Culture techniques are the most sensitive, but are not routinely available in the West. Direct examination must be done on stool that is freshly collected and not allowed to cool down, because hookworm eggs hatch on cooling and the larvae are very difficult to distinguish from strongyloides.

The duodenal fluid can be examined using techniques such as the Enterotest string or duodenal aspiration. Larvae may be detected in sputum from patients with disseminated strongyloidiasis.


The drug of choice for the treatment of uncomplicated strongyloidiasis is ivermectin. Other drugs that are effective are albendazole and thiabendazole (25 mg/kg twice daily for 5 days).[3] All patients who are at risk of disseminated strongyloidiasis should be treated. It is not clear what the optimal duration of treatment for patients with disseminated infectious should be.[2]


  1. ^ Gill GV, Beeching NJ, Khoo S, et al. (2004). "A British Second World War veteran with disseminated strongyloidiasis". Trans R Soc Trop Med Hyg 98 (6): 382-6. doi:10.1016/j.trstmh.2003.11.002.
  2. ^ a b Kramer MR, Gregg PA, Goldstein M, Llamas R, Krieger BP. (1990). "Disseminated strongyloidiasis in AIDS and non-AIDS immunocompromised hosts: diagnosis by sputum and bronchoalveolar lavage". South Med J 83 (10): 1226–9. PMID 2218668.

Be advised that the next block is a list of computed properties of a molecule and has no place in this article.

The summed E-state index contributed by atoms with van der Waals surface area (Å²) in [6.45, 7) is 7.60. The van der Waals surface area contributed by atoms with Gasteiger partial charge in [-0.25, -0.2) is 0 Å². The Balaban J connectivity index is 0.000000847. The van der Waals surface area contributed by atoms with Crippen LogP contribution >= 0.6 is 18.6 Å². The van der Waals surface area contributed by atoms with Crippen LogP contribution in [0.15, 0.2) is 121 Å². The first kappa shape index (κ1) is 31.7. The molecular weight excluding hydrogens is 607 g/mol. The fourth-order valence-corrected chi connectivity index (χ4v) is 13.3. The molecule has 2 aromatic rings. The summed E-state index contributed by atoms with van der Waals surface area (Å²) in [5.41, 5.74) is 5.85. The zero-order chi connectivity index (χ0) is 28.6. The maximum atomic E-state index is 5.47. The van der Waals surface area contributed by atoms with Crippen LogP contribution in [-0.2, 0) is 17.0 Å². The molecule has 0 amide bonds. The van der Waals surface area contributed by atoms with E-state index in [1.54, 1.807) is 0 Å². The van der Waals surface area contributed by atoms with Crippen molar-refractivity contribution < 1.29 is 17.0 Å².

3. ^ a b Gompels MM, Todd J, Peters BS, Main J, Pinching AJ. (1991). "Disseminated strongyloidiasis in AIDS: uncommon but important". AIDS 5 (3): 329–32. PMID 2059374.
  4. ^ Purtilo DT, Meyers WM, Connor DH (1974). "Fatal strongyloidiasis in immunosuppressed patients". Am J Med 56 (4): 488–93. doi:10.1016/0002-9343(74)90481-1.
This article is licensed under the GNU Free Documentation License. It uses material from the Wikipedia article "Strongyloidiasis". A list of authors is available in Wikipedia.
Your browser is not current. Microsoft Internet Explorer 6.0 does not support some functions on Chemie.DE